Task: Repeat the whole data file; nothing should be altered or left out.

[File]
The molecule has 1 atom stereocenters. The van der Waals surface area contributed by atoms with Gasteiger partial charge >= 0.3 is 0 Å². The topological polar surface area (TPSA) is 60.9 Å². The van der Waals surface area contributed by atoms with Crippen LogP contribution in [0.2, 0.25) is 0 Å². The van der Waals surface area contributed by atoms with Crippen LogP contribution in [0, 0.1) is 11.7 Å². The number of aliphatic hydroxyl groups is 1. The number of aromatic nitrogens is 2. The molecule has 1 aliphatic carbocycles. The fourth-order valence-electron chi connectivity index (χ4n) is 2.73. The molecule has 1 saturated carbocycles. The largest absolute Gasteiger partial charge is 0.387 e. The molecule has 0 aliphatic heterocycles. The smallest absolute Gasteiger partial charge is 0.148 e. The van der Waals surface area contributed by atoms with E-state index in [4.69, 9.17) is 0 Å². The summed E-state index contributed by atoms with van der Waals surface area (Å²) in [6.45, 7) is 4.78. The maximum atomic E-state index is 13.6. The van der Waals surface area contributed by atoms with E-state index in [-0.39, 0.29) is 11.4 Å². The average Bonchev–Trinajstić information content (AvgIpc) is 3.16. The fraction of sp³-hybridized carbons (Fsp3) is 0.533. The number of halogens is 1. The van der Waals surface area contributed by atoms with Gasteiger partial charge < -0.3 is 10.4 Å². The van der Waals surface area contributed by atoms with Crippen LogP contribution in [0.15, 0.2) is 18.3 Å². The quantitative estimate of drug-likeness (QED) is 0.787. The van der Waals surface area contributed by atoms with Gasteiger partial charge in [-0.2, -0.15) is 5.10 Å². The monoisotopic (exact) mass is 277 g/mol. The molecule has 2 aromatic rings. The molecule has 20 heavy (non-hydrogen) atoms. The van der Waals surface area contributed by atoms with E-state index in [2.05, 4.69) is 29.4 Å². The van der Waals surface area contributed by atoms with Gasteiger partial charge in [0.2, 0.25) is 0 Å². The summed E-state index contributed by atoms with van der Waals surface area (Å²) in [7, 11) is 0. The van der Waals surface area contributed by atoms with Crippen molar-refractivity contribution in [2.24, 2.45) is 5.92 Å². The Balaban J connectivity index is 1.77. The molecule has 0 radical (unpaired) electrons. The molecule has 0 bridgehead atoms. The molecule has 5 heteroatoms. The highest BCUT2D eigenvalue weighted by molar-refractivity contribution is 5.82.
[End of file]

The molecule has 1 atom stereocenters. The van der Waals surface area contributed by atoms with Gasteiger partial charge >= 0.3 is 0 Å². The topological polar surface area (TPSA) is 60.9 Å². The van der Waals surface area contributed by atoms with Crippen LogP contribution in [0.2, 0.25) is 0 Å². The van der Waals surface area contributed by atoms with Crippen LogP contribution in [0, 0.1) is 11.7 Å². The number of aliphatic hydroxyl groups is 1. The number of aromatic nitrogens is 2. The molecule has 1 aliphatic carbocycles. The fourth-order valence-electron chi connectivity index (χ4n) is 2.73. The molecule has 1 saturated carbocycles. The largest absolute Gasteiger partial charge is 0.387 e. The molecule has 0 aliphatic heterocycles. The smallest absolute Gasteiger partial charge is 0.148 e. The van der Waals surface area contributed by atoms with E-state index in [4.69, 9.17) is 0 Å². The summed E-state index contributed by atoms with van der Waals surface area (Å²) in [6.45, 7) is 4.78. The maximum atomic E-state index is 13.6. The van der Waals surface area contributed by atoms with E-state index in [-0.39, 0.29) is 11.4 Å². The average Bonchev–Trinajstić information content (AvgIpc) is 3.16. The fraction of sp³-hybridized carbons (Fsp3) is 0.533. The number of halogens is 1. The van der Waals surface area contributed by atoms with Gasteiger partial charge < -0.3 is 10.4 Å². The van der Waals surface area contributed by atoms with Crippen LogP contribution in [0.15, 0.2) is 18.3 Å². The quantitative estimate of drug-likeness (QED) is 0.787. The van der Waals surface area contributed by atoms with Gasteiger partial charge in [-0.2, -0.15) is 5.10 Å². The monoisotopic (exact) mass is 277 g/mol. The molecule has 2 aromatic rings. The molecule has 20 heavy (non-hydrogen) atoms. The van der Waals surface area contributed by atoms with E-state index in [2.05, 4.69) is 29.4 Å². The van der Waals surface area contributed by atoms with Gasteiger partial charge in [0.2, 0.25) is 0 Å². The summed E-state index contributed by atoms with van der Waals surface area (Å²) in [7, 11) is 0. The van der Waals surface area contributed by atoms with Crippen molar-refractivity contribution in [2.24, 2.45) is 5.92 Å². The Balaban J connectivity index is 1.77. The molecule has 0 radical (unpaired) electrons. The molecule has 0 bridgehead atoms. The molecule has 5 heteroatoms. The highest BCUT2D eigenvalue weighted by molar-refractivity contribution is 5.82.